It’s not about the size of your data, it’s how you use it
Big data poses possibly the biggest dilemma for content marketers today. Clearly a key component of comprehensive content strategy, the issue is that you’d either need Bernard’s Watch or a battery of binary-eyed statisticians to make any sense of it.
That’s where Martin Lindstrom’s new book ‘Small Data: The Tiny Clues That Uncover Huge Trends’ comes in. Building on his experience with toy manufacturer Lego, Lindstrom aggregates over 10 years of experience and experimentation to extoll the virtues of small data; a method that could let us create content that shows greater customer insight with minimal time investiture.
The book centres around Lego deciding to diversify their services after analysing big data. When this strategy failed to generate the expected ROI, Lego turned to Lindstrom. The lightbulb moment occurred thanks to a chance meeting with an 11-year-old Lego fan. The realisation? People define themselves by more than their actions might imply; there’s intangibles like aspiration and personal identification that aren’t necessarily share online, but that they want to be recognised by brands.
Take robo-vacuum Roomba. Lindstrom found by talking to customers that they were less interested in obvious benefits like convenience, and instead liked its “fun”, “quirky” and “cute” qualities. Some would leave the Roomba out as a talking point, suggesting that they wanted the intrinsic qualities of the product to reflect on their own personality.
So, how do we translate this to content marketing? In short, what many of us are doing with big data at the minute is tantamount to taking the scenic route to the wrong destination. By performing more in-depth research on a smaller catchment of REAL customers, Lindstrom had uncovered abstract motivations that made sales skyrocket. Take this further, and it means stepping away from generic, obvious subject matter (like product ‘How To’s’ and ‘Top Tips’) and towards broader topics that make potential customers feel as though their inner-thoughts are understood.
Let’s take an imaginary London-based fashion boutique and some research that I’ve just made up as an example. A selection of five customers uses words like “colourful”, “youthful” and “unique” to describe what they liked about the boutique. Instead of just churning out another blog about colour wheels or next season’s trend, you could gain more traction and set the business apart from competitors by writing about a local designers and their inspiration, a colour run in the city, fashionable new nightspots or generational pop culture. In short, be brave, branch out and step away from the spreadsheet.
If you can’t do edginess, just don’t f*#$!%@ try
There’s nothing wrong with content being edgy. In fact, it’s a great way to differentiate your brand.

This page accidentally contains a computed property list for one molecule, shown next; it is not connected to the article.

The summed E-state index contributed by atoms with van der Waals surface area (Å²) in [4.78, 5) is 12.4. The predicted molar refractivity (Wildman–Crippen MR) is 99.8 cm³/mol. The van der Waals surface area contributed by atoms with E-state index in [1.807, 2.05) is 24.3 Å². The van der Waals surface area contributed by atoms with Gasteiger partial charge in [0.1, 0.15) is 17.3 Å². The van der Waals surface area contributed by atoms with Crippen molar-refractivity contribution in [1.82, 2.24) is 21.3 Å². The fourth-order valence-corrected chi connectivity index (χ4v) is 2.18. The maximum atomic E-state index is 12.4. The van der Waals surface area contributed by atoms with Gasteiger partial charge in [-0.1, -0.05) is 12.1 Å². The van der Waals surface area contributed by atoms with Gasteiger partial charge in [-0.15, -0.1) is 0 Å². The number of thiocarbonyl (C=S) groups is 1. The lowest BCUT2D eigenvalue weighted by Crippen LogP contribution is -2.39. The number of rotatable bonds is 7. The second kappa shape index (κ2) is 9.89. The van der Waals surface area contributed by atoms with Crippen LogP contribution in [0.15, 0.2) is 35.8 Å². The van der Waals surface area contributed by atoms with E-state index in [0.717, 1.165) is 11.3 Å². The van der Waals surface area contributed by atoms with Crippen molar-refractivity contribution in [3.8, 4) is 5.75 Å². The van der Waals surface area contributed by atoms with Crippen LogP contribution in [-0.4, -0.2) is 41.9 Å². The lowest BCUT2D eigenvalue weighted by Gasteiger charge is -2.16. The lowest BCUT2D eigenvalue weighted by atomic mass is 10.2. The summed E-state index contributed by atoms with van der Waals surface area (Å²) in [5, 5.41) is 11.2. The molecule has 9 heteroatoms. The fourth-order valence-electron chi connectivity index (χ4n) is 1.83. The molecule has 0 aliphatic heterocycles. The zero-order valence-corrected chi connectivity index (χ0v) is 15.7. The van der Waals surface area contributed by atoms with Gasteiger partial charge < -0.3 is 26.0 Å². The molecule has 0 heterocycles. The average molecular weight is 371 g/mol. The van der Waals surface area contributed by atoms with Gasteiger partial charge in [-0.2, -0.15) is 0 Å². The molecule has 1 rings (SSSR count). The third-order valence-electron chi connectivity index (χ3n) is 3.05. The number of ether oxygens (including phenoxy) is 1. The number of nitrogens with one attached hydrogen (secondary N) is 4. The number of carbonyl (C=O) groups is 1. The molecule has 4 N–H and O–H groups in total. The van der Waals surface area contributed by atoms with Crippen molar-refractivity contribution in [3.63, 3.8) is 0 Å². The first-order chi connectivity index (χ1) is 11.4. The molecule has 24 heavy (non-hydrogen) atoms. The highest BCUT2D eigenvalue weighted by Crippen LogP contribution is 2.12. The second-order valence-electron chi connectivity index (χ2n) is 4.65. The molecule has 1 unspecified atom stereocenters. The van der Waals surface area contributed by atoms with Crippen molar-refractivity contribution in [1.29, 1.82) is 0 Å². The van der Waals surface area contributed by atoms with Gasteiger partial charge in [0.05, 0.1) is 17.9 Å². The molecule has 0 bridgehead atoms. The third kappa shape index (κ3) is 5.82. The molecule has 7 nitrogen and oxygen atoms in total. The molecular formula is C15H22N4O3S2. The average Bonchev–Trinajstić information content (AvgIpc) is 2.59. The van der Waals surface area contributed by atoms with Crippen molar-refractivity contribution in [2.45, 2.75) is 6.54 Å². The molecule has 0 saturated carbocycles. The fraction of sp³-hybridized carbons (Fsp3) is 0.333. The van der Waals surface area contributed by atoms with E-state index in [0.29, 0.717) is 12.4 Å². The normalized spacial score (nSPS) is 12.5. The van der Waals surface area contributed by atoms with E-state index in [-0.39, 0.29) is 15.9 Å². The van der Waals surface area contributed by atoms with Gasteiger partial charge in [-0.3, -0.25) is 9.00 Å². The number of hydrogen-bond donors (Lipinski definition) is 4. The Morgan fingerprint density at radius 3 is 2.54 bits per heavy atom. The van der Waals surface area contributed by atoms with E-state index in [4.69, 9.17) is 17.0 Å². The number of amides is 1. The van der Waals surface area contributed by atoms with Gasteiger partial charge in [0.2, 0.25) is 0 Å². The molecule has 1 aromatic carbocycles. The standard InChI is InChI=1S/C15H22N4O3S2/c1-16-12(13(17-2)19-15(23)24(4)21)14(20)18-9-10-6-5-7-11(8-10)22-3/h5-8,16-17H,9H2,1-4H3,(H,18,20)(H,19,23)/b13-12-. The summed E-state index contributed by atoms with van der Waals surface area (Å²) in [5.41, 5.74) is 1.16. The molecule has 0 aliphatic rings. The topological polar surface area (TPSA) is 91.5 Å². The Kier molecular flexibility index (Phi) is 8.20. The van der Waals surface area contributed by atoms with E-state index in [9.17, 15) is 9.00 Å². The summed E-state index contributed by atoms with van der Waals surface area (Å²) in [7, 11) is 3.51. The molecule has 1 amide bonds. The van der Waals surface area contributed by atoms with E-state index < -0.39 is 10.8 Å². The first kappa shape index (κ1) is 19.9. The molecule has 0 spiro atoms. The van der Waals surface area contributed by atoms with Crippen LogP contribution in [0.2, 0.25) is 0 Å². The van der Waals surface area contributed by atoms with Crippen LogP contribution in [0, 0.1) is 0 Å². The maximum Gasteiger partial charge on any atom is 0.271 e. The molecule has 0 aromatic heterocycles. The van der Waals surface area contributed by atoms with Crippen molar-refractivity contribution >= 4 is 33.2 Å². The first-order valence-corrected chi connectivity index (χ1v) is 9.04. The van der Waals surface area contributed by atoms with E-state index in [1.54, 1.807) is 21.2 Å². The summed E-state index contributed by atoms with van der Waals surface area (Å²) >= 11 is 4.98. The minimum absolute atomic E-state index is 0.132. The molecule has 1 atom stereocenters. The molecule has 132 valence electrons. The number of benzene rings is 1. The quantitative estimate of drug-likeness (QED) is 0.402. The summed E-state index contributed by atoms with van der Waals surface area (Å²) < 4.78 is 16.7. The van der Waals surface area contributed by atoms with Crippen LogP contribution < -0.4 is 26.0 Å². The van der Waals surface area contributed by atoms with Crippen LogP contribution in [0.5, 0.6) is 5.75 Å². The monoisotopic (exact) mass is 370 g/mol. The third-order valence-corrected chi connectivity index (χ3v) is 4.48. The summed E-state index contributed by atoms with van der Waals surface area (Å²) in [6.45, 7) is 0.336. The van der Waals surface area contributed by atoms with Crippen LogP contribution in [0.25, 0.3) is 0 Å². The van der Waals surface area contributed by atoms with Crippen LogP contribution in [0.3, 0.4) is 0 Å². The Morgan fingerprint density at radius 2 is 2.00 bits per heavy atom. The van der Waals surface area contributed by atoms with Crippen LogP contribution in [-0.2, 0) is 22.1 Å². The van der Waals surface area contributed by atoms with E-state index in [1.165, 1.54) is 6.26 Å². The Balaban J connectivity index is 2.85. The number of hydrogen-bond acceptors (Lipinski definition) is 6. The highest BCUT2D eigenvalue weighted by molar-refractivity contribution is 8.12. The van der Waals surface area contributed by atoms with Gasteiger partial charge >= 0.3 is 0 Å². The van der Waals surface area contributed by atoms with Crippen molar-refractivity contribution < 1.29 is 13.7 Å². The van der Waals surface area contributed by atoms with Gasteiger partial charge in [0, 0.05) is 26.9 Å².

Edginess ignores the overly righteous angel on one shoulder, and instead speaks to the devil on the other. Ultimately, they’re two parts of a whole customer.
But, with the rise in brands looking to differentiate themselves with edgy content, there’s been a similar increase in instances of content going too far, often with irreparable consequences. A cynical mind might say that this represents the methodology of edginess being understood in theory, but not practice. And, as companies clamour to make the most of this new tactic, people lacking a natural moral barometer are being asked to manufacture edginess to deadline.
2016 is already shaping up to be a bumper year for content faux pas. Here’s a rogue’s gallery of the worst offenders in recent times:
- Urban Outfitters ‘Peachy Head’ shampoo: “Peach Shampoo for Suicidal Hair” runs the slogan. Considering it’s marketed at tweens and teenagers, there’s a content marketer somewhere that needs to take a long, hard look in the mirror.
- Forever 21 “Don’t say maybe if you want to say no” t-shirt: One straight out of the Dapper Laughs playbook, this unsavoury t-shirt is a sure-fire way of dressing like you should be on some kind of register.
- Dolce and Gabbana ‘Slave Shoe’ sandal: As if they didn’t learn their lesson after the gay marriage debacle! Clearly not, as this unnecessary product name (now changed to ‘Decorative Flat Sandal’) demonstrates.
Edginess can be cheeky, humorous and challenging, but as soon as you start to use a downtrodden demographic, mental health or sexual exploitation as the basis for differentiation, you’re going to land yourself and your brand in hot water – and rightly so. As most standups will tell you, the mark of a good comedian is that they can make people laugh without having to resort to profanity. The same logic applies to content marketing.
So, next time a company comes to you and says: “We want to do edgy. We’ve heard it’s the next big thing”, make sure you stay the right side of good taste and don’t end up on the incrementally growing pile of failed, unsavoury marketing initiatives.